Journal of Economic Behavior & Organization, forthcoming

Abstract:
We study the differences in behavior of males and females in a two-player tournament with sabotage in a controlled lab experiment. Implementing a real-effort design and a principal who is paid based on the agent's output, we find that males and females do not differ in their performance in the real effort task but in their choice of sabotage. Males select significantly more sabotage, leading to an, on average, higher winning probability but not to higher profits. If the gender of the opponent is revealed before the tournament, males increase their performance in the real-effort task especially if the opponent is female. The gender gap in sabotage is persistent. We discuss possible explanations for our findings and their implications.

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How You Downsize Is Who You Downsize: Biased Formalization, Accountability, and Managerial Diversity

Alexandra Kalev
American Sociological Review, February 2014, Pages 109-135

Abstract:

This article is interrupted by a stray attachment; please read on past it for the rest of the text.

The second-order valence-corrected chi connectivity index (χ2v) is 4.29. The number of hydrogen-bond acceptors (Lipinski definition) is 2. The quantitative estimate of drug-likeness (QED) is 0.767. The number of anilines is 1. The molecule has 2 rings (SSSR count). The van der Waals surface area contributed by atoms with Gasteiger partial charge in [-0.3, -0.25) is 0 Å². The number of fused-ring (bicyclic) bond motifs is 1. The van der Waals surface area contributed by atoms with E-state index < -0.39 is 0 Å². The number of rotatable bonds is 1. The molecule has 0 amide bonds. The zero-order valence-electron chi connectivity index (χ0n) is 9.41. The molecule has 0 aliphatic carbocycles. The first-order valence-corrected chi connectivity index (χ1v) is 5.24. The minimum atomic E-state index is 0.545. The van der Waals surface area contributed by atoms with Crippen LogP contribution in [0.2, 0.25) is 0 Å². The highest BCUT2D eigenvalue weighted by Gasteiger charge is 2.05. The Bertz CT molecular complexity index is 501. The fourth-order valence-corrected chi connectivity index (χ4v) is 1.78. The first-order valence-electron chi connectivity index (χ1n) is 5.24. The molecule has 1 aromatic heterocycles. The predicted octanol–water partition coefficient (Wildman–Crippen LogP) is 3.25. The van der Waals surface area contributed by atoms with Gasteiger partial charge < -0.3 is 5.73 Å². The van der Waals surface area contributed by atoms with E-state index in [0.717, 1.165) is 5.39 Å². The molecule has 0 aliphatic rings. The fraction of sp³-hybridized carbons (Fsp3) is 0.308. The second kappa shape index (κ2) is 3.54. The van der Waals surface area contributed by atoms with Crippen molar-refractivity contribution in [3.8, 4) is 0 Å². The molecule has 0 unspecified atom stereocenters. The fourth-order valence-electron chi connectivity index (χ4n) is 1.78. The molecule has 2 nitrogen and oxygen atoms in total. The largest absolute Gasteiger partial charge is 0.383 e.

Scholars and pundits argue that women and minorities are more likely to lose their jobs in downsizing because of segregation or outright discrimination. In contrast, this article explores how the formalization and legalization of downsizing affect inequalities. According to bureaucracy theory and management practitioners, formalization constrains decision-makers’ bias, but neo-structural and feminist theories of inequality argue that formalization can itself be gendered and racially biased. Accountability theory advances this debate, pointing to organizational and institutional processes that motivate executives to minimize inequality. Building on these theories, and drawing on unique data from a national sample of 327 downsized establishments between 1971 and 2002, I analyze how layoff formalization and actors’ antidiscrimination accountability affect women’s and minorities’ representation in management after downsizing. Results demonstrate that, first, downsizing significantly reduces managerial diversity. Second, formalization exacerbates these negative effects when layoff rules rely on positions or tenure, but not when layoff rules require an individualized evaluation. Finally, antidiscrimination accountability generated by internal legal counsels or compliance awareness prods executives to override formal rules and reduce inequalities. I conclude that although downsizing has been increasingly managed by formal rules and monitored by legal experts, this has often meant the institutionalization of unequal, rather than equal, opportunity.